Rabbi Moshe Kalfon Hacohen

At the age of 40, Rabbi Shalom Hacohen had the joy of having a son born in a miraculous way. On the day of the boy’s brit, an enormous crowd gathered in order to partake in his joy. The prevailing custom dictated that the person who had delayed in having children should “sell” his newborn. Rabbi Shalom Hacohen therefore symbolically “sold” his son for a few dollars to Rabbi Moshe Idan (a very great Sage and renowned Kabbalist) in order that he be considered as his son. The child received the name of Moshe Akiva Reuven, and his mother added the name Kalfon for a reason that only she was privy to.

From his earliest age one could recognize his extraordinary sanctity, a person in whom the thirst for Torah knew no bounds. His father sent him to study under Rav Yosef Berrebi, and at the age of 10 he began to study the laws of Shechita. It didn’t take long for him to be made responsible for Shechita in the town of Zarzis.

The conditions under which Shechita was carried out in that town were very difficult at the time. There was still no slaughterhouse to use, and the slaughter of fowl (as well as cattle) was performed in the fields under the hot sun.

Rabbi Moshe Kalfon was not up to the challenge of this work, and so he fell gravely ill and was forced to stay in bed for several months. Unfortunately, his eyes had been affected by his illness and he lost some of his sight. Upon returning to his native town of Jerba, he could no longer study his books, suffering greatly as a result. He therefore traveled in search of a cure for his eyesight.

Upon his return at the age of 21, he married and plunged himself into his cherished studies. It is surprising to note, despite the urgings of his doctors, just how many books and articles he wrote; the light of the Torah had illuminated his sick eyes. He was still quite young when asked to sit upon the Rabbinical Court of Jerba. He had trouble taking upon himself such responsibility, preferring instead to discretely study Torah. One day, he dreamed of a hand that was pointing to him and ordered that he leave the Beth Midrash and join his future colleagues on the Rabbinical Court.

Never did he look for wealth or honor, and what’s more is that he only accepted a very small salary. Everyone, including Muslims, would sing his praises. Everywhere, people would recount just how much he loved peace and how true and fair his judgments always were.

We tell of many stories regarding people who wanted to disobey or show disrespect towards him: They would unfortunately be struck or warned in a dream, then come back to him trembling and asking for forgiveness.

One day a man who had been declared guilty displayed an arrogant disposition towards him. He had barely turned his back on Rabbi Moshe when he was hit by blindness and had great difficulty getting back home. “Woe to me,” he sighed, “that I acted arrogantly towards Rabbi Moshe!” From that time on, the man learned to respect the Chachamim. A few years later, this same man was again summoned before Rabbi Moshe. This time he again had difficulty accepting the verdict. Rabbi Moshe attempted to settle things as best he could, but the man persisted in his views and didn’t change his position.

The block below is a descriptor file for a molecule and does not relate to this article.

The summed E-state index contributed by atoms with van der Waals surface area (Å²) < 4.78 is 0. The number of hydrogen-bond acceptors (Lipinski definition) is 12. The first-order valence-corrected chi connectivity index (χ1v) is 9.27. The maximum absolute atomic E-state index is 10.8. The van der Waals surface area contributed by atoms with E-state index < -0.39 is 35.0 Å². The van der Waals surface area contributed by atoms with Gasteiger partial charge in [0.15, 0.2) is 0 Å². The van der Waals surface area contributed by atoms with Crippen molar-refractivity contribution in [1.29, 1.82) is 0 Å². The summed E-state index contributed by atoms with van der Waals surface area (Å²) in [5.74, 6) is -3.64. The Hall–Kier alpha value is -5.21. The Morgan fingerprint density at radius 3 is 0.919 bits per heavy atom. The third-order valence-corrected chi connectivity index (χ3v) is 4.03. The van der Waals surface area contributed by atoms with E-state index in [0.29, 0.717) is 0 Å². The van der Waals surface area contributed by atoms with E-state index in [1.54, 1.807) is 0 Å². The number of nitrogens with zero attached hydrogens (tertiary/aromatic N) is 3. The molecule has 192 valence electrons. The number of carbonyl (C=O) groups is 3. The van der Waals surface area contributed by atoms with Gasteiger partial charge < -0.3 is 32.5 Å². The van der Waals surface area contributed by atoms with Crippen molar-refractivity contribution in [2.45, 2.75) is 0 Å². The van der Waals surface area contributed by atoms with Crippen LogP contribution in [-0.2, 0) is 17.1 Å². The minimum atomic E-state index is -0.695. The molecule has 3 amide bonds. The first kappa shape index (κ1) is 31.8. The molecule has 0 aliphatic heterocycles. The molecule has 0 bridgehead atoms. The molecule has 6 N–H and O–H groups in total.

“No, my son. Don’t continue to rebel,” Rabbi Moshe told him. “I advise that you not refuse in any way. Know that it’s your good that I want.”

“Certainly Rabbi,” the man responded. “In my bones I still feel the punishment that you inflicted on me a few years ago when I disobeyed you.”

“G-d help me!” Rabbi Moshe cried. “I have no power to punish! Who gives man his speech, and Who gives him his sight? Let’s not try to understand Divine decrees!”

“But Rabbi,” the man replied, “my eyesight completely died out when I left this place!”

In 1943, the state of the Jews in Tunisia was very difficult. The Nazis had invaded northern Africa and wanted to apply the “final solution” there as they had in conquered parts of Europe. Thousands of Jews were saved because of the efficient action of Rabbi Moshe Kalfon Hacohen. The end of the war was approaching and the city of Jerba was still besieged. The Jewish population of the city suffered terribly. The Passover holiday was approaching and wheat had been rationed. It was forbidden to purchase it directly from farmers, and it could only be gotten in quantities that had been fixed by the government. How were people going to buy flour to make matzot?

Hashem never abandons the Children of Israel. Even before this problem arose, G-d had already cleared the way for a happy solution. At that time, Rabbi Levy Yitzchak Rabinovitch was serving as the Jewish military chaplain in the French garrison at Jerba (Tunisia was at that time a French colony), and he took a great liking to Rabbi Moshe Kalfon.

One day, the chaplain sensed that Rabbi Moshe was beset by a heavy heart.

“What’s the matter Rabbi,” he asked. “I get the feeling that your worries never leave you.”

Rabbi Moshe shared his anguish with him: “Passover is near and the faithful don’t have enough flour for the holiday.”

“I’ll think it over,” the chaplain replied. “Perhaps I can convince the French government to be generous.”

Rabbi Moshe blessed the chaplain and wished him success in his endeavor. Rabbi Levy quickly arrived at the military camp and presented his request to the governor. He explained that the Jews would soon be celebrating Passover, and that to do so they needed a large amount of wheat.

“Fine,” responded the governor. “But I wish that the Rabbi would come here himself, and I will give him the necessary authorization.”

Rabbi Moshe learned of the news with great joy and didn’t delay in arriving at the military camp. That year, the Jews of Jerba didn’t lack any matzot.




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